Hydrated niobium oxides are used as strong solid acids with a wide variety of catalytic applications, yet the correlations between structure and acidity remain unclear. New insights into the structural features giving rise to Lewis and Brønsted acid sites are presently achieved. It appears that Lewis acid sites can arise from lower coordinate NbO5 and in some cases NbO4 sites, which are due to the formation of oxygen vacancies in thin and flexible NbO6 systems. Such structural flexibility of Nb-O systems is particularly pronounced in high surface area nanostructured materials, including few-layer to monolayer or mesoporous Nb2O5·nH2O synthesized in the presence of stabilizers. Bulk materials on the other hand only possess a few acid sites due to lower surface areas and structural rigidity: small numbers of Brønsted acid sites on HNb3O8 arise from a protonic structure due to the water content, whereas no acid sites are detected for anhydrous crystalline H-Nb2O5.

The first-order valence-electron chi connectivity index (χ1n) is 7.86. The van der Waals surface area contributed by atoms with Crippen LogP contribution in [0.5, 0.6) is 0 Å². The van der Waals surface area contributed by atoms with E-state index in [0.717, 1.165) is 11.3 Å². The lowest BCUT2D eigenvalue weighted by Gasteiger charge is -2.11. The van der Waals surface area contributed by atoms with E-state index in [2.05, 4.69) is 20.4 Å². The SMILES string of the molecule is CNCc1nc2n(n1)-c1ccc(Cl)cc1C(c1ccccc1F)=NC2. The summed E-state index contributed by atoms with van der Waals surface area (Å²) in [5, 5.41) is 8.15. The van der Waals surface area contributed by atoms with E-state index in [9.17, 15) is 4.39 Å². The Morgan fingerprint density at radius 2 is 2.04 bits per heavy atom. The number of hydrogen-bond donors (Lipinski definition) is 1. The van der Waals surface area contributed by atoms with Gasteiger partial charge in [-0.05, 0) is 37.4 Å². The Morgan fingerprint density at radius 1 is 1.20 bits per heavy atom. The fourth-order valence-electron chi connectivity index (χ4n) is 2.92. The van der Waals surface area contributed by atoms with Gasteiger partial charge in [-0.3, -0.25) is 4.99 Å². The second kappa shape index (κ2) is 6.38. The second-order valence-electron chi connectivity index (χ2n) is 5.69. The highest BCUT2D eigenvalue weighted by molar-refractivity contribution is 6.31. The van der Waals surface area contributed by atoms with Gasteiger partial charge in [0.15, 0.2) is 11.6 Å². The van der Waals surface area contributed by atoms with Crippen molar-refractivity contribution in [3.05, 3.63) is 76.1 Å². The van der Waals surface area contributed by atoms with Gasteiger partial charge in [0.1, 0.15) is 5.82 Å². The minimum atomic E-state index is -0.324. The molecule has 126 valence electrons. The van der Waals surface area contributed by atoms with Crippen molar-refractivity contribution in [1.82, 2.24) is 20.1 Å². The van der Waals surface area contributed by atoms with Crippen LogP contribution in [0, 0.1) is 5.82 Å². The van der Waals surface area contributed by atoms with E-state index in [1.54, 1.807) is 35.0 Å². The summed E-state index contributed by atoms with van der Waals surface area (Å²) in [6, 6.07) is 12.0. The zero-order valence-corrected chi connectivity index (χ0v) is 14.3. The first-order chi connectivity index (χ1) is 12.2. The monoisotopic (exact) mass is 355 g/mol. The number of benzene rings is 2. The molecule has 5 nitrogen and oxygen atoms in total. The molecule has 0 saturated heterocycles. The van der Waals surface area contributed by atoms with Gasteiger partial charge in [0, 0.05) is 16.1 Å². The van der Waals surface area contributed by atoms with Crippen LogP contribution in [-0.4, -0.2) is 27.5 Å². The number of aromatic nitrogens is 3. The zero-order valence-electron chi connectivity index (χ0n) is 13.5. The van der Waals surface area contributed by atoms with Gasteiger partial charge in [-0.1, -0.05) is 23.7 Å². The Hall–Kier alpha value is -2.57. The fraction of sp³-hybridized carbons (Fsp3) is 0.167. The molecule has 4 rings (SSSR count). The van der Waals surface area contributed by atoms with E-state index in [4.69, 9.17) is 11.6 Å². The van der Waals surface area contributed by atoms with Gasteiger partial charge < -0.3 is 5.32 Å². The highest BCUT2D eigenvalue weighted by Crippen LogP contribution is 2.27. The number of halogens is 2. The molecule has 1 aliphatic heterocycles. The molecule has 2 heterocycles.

ASJC Scopus subject areas
- Colloid and Surface Chemistry